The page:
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Duplicate of http://stackoverflow.com/questions/371/how-do-you-make-sure-email-you-send-programmatically-is-not-automatically-marke

Initially I planned to send emails from my website as html (i.e. content-type: text/html;) but I just thought about something today, won't it better to send emails as plain text, i.e. content-type: text/plain;, so that the chances of my mail messages ending up in the spam/junk folder become less, I was thinking that this must be one the rules used by spam filters on popular webmail services like gmail, yahoo and hotmail, what do you think?

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marked as duplicate by dbr Nov 8 '08 at 14:30

This question has been asked before and already has an answer. If those answers do not fully address your question, please ask a new question.

Duplicate of stackoverflow.com/questions/371/… –  dbr Nov 8 '08 at 14:30
@dbr: Please edit the question to indicate the dupe next time as I have done for you. –  GEOCHET Nov 8 '08 at 14:41

2 Answers 2

In my experience, most anti-spam systems will score HTML's Hamminess slightly below plaintext, but there are much more important things to consider that affect deliverability:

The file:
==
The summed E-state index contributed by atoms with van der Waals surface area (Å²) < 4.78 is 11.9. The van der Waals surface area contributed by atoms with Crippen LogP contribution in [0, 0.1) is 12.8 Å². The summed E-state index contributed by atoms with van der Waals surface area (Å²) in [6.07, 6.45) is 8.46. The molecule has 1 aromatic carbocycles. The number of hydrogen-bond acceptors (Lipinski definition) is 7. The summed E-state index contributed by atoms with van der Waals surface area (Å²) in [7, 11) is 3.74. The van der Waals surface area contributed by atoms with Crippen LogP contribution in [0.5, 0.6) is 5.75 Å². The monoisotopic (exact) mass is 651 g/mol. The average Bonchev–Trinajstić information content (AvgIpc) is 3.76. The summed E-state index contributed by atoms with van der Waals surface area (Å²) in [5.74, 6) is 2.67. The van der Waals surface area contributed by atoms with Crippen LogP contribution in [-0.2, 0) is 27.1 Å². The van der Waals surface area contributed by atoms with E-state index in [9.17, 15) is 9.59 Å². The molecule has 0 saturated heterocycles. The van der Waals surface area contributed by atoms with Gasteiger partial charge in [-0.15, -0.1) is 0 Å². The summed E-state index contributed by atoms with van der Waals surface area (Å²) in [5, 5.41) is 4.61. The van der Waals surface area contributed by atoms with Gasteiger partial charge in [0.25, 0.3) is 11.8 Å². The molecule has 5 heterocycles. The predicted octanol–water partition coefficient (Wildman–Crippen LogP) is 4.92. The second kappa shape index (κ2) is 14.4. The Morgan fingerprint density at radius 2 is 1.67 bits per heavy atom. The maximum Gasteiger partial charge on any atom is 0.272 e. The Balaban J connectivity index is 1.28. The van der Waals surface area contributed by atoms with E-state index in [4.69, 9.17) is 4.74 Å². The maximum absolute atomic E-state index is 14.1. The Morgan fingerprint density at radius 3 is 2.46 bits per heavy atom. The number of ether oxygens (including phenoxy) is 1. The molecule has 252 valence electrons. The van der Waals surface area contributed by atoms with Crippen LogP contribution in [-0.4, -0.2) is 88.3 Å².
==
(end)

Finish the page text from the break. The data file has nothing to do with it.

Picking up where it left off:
• make sure you have a valid Reverse DNS configuration for your mail server, or you will be undeliverable to many domains.
  • investigate adding an SPF record to your DNS zone file. This helps, particularly with GMail.
  • Look into DomainKeys, if it's available on your platform. This is essentially a cryptographic signature attached to your outbound mail, so it proves that you are the person who sent it.
  • Review your message content and make sure you aren't using any words (particularly in the subject line) that are obvious spam indicators.
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I think to be safe, other than what Tim Howland recommended, you could always first send a plain text email welcoming the person and asking to put your domain in their email safe file. I see this happen a lot with big companies; I get a plain text email saying "Welcome, make sure email@bigcompany.com is in your safe-email file."

I can't say that your plain text email wouldn't be considered spam in the first place, but at least this is an easy first step to ensure your HTML emails get through.

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